• UPSat, an open-source Greek satellite

    As part of this mission UPsat is equipped with a specialized scientific instrument (mNLP) designed for its mission needs. Every other component of the satellite is designed from scratch, built, tested and integrated by engineers, scientists and developers of the University of Patras and Libre Space Foundation. That includes the structural framework, the on board mission control computer, the telecommunications system, the power management system and the software that runs across all different subsystems.

  • Distributed tracing — the most wanted and missed tool in the micro-service world.

    We, as engineers, always wanted to simplify and automate things. This is something in our nature. That’s how our brains work. That’s how procedural programming was born. After some time, the next level of evolution was object oriented programming.

    The idea was always the same. Take something big and try to split it into isolated abstractions with hidden implementations. It is much easier to think about complex system using abstractions. It is way more efficient to develop isolated blocks.

Rugged IoT gateway runs Linux on Atom

Filed under
Linux

Axiomtek’s rugged, Atom E3815-based “ICO300-MI” IoT gateway features Wind River Intelligent Device Platform XT v3.1, and operates over -20 to 70°C.

We missed Axiomtek’s ICO300-MI gateway the first time around, but the company has now relaunched the product to promote the addition of Intel IoT Gateway Technology and the Linux-based Wind River Intelligent Device Platform XT v3.1. The latter is a middleware stack based on Wind River Linux that offers secure IoT device management and data aggregation services.

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Fedora-Based Sugar on a Stick Is One Sweet Desktop

Filed under
Red Hat
Reviews

Sugar's design principles are anything but the one-level computer interface found in preschool toys. Rather, it's suitable for inexperienced users as well as more advanced or older users.

While Sugar is simple to use, that does not mean it's lacking real user features. The interface limits settings and controls to those needed for the task at hand, and the design avoids bloated interface syndrome.

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Rugged Jetson TX1 carrier boards start at $175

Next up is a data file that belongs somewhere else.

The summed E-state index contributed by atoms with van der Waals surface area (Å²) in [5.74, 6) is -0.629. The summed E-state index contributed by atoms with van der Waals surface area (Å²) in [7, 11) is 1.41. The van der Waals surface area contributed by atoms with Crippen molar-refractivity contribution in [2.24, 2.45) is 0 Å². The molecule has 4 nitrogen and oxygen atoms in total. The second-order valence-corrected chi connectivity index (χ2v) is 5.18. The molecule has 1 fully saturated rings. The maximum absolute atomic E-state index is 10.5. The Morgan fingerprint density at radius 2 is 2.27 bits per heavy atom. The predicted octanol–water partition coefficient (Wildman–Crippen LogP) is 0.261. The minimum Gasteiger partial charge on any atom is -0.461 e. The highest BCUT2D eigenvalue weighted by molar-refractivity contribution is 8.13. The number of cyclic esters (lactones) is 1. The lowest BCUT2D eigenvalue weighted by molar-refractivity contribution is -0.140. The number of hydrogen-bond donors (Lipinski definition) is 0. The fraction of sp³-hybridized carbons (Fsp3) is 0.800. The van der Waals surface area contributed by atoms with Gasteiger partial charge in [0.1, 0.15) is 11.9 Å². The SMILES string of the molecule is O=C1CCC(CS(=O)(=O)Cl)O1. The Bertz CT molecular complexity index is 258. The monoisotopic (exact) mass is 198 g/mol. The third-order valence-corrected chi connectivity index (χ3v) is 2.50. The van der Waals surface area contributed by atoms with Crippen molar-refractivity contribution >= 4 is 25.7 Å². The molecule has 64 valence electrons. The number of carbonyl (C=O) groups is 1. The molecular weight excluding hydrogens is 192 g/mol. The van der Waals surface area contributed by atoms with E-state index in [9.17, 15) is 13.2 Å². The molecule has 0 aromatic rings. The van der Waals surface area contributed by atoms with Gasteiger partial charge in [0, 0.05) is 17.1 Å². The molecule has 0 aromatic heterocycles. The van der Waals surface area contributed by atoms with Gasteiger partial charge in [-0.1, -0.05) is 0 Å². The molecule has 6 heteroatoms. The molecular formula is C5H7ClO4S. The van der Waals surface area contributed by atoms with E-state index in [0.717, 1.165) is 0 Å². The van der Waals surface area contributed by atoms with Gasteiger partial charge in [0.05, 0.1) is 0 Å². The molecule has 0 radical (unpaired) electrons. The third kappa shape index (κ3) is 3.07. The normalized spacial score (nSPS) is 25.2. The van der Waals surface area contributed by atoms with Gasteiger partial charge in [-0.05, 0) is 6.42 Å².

Filed under
Linux

Connect Tech released two more carrier boards for Nvidia’s Linux-driven Jetson TX1 COM: the basic Oribtty and more feature-rich, mini-PCIe enabled Elroy.

A month ago, Connect Tech launched its Astro carrier board built around Nvidia’s Jetson TX1 computer-on-module, as well as a rugged “Rosie” embedded computer based on the Astro. Shortly afterward, the Ontario-based company released a stripped down version called the “Elroy,” and it has now followed up with an even more basic “Orbitty” board.

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Security Leftovers

Filed under
Security

IPFire 2.19 - Core Update 101 released

Filed under
GNU
Linux
Security

This is the official release announcement for IPFire 2.19 – Core Update 101. This update contains various security fixes and bug fixes.

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Android Leftovers

Filed under
Android

User Editorial: A different approach to calculating the popularity of Linux gaming on Steam

Filed under
GNU
Linux
Gaming

Now that the monthly Steam statistics are out again, we can see that the result has increased slightly from last month, we are back up to 0.90% from 0.85%. While that is a positive sign, we are again looking at a number below 1% this month.

As has been previously pointed out there are a few flaws with the Steam statistics, such as that users of the Big Picture Mode do not get the survey at all. There are also likely a few flaws we don't know about. Still, we can safely assume that the Steam Hardware Survey isn't completely lying either: Linux usage might be off by a bit, but if it says below 1%, it is rather unlikely that the real numbers are for example above 2%. It is a statistic, and we have to treat it like a statistic, that gives us an indication of the Linux market share on Steam. An increase likely means a larger market share and a decrease a smaller market share.

A fair point that has been made, however, that the amount of Steam users has been increasing over time. Therefore, it is reasonable to assume the number of Linux Steam users has increased as well. The question is: How did Steam grow?

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A Down and Dirty Look at Xubuntu 16.04

Filed under
Reviews

In our look at Xubuntu 16.04, we find it to be stable, quick and intuitive. It’s a distro that makes our short list of recommendations for those wishing to move from Windows to GNU/Linux.

For a look at Ubuntu’s new LTS release, 16.04 or Xenial Xerus, I decided to forgo “Ubuntu prime” in favor of one of the officially sanctioned “baby *buntus,” choosing Xubuntu, the distro’s Xfce implementation. We use Xfce on Mint on nearly all of the computers here at FOSS Force’s office, so I figured this would put me in familiar territory, especially since Mint is also a Ubuntu based distro.

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Open source SDR SBC runs Snappy Ubuntu on Cyclone V

Filed under
OSS
Ubuntu

The open source, $299 “LimeSDR” board runs Snappy Ubuntu Core on a Cyclone V, and supports user-defined radios ranging from ZigBee to LTE.

UK-based Lime Microsystems, which develops field programmable RF (FPRF) transceivers for wireless broadband systems, has launched an open source software defined radio (SDR) board on CrowdSupply. Like other Linux-based SDR systems we’ve seen, the LimeSDR uses an FPGA to help orchestrate wireless communications that can be tuned, manipulated, and reconfigured to different wireless standards via software.

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today's leftovers

Leftovers: BSD

Leftovers: Software

Leftovers: Gaming